In the book The Power of Now, I began to get skeptical through the Introduction as the author mentions “enlightenment” almost to the point to annoy me. Perhaps enlightenment has gotten a bad reputation, and most folks in the western world picture a dude floating atop a mountain amongst the clouds. I kept reading and I got excited to find out that I would find practical tasks t o separate myself from my mind. On page 19, a thought and the witness of a thought. He goes on to say that “this is the beginning of the end of involuntary and compulsive thinking.” This speaks volumes for me as I have struggled with unhelpful thought patterns in the past. In recent years, I learned to recognize a thought, and even watch it go by (a visual technique I learned in CBT).
I was able to really grasp the sense of presence that the author wants me to understand in the chapter on “Moving deeply into the Now.” I really liked the plan wording of “Life is now” on page 49. It really reframes how what I experience is not in the past or in the future. I need to focus on what is going on in the present moment. Plus, I am a fan of certain words and language. The words space and stillness jump out at me. My partner in my tribe even messaged and said that they are the same thing. I didn’t want to argue, but I would emphasize that one can sit in space and not be still. However, I have been able to have better self-awareness when I am conscious of my space in the present moment; especially when I am conscious while in stillness. In later chapters, the reading talks about silence as well. I feel that one has to be still in order to be silent.
For me, I am able to better understand and experience something if there is an analogy or visual reference to latch onto. In my favorite part of the book is on page 96 when Tolle explains presence and natural beauty. “Have you ever gazed up into the infinity of space on a clear night, awestruck by the absolute stilnest and inconceivable then vastness of it? Have you listened, truly listened, to the sound of a mountain stream in the forest?” Wow! Here is where I can experience what he means to set our thoughts and problems aside and to be present “in the Now.” I hope to practice, and have this kind of presence with future clients.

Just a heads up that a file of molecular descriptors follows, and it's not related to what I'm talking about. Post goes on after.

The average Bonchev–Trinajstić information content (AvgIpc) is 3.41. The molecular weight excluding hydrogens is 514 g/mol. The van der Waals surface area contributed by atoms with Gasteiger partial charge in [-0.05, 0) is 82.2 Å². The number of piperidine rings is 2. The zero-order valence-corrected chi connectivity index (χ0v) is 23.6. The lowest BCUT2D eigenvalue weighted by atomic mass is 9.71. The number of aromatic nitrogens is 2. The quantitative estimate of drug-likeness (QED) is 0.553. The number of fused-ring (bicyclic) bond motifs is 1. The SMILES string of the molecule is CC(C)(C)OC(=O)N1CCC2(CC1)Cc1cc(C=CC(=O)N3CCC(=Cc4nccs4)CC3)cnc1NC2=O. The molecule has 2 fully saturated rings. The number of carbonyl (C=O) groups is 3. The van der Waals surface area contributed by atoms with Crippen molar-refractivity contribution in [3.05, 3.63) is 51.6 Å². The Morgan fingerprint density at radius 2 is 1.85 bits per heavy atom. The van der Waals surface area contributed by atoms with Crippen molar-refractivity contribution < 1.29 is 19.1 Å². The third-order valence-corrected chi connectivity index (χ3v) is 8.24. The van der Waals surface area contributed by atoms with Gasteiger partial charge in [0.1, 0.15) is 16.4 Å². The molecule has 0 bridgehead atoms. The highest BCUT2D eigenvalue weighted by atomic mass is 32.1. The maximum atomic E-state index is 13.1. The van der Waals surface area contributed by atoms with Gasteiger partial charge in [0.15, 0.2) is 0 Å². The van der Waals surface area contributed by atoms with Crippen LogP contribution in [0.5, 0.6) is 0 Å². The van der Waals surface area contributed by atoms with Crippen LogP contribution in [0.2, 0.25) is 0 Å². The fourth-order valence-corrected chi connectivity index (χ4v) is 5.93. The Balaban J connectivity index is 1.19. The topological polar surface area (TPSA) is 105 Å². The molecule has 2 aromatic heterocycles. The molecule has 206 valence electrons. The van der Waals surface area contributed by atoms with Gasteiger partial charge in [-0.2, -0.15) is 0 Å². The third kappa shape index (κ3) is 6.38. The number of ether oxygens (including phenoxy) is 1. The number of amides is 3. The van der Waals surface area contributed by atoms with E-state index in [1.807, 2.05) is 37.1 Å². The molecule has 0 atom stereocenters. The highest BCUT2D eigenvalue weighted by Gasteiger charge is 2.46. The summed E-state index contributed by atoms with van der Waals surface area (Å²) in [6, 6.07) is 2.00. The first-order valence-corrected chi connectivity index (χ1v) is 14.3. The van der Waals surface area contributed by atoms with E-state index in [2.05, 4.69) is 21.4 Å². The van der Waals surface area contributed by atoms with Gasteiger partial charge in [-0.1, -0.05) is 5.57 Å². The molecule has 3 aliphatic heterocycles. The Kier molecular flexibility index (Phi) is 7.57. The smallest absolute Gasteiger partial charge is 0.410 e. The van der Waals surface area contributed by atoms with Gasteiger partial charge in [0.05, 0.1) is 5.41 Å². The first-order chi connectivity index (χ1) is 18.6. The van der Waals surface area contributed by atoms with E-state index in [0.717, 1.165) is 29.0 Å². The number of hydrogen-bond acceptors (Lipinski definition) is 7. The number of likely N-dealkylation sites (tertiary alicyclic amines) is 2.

Finally, I really appreciated the last chapter on surrendering and the space Tolle took to really explain what that means. I learned that I need to stay in the present moment by not mentally labeling and no judgment of the Now (pg 206). I think this would really take the pressure off, for me at least. Another important part is learning how to focus and not having the running list of things to do. This is important to free the mind from expectations, and to have a more productive and enlightened life. It is imperative to surrender to the reality of the moment. According to Tolle, there is no more struggle or resistance or unhappiness. I hope this is the case and that I can live “in the Now” with a sense of light and peace.
Here are my notes from the book –
Part III – Chapters 8-10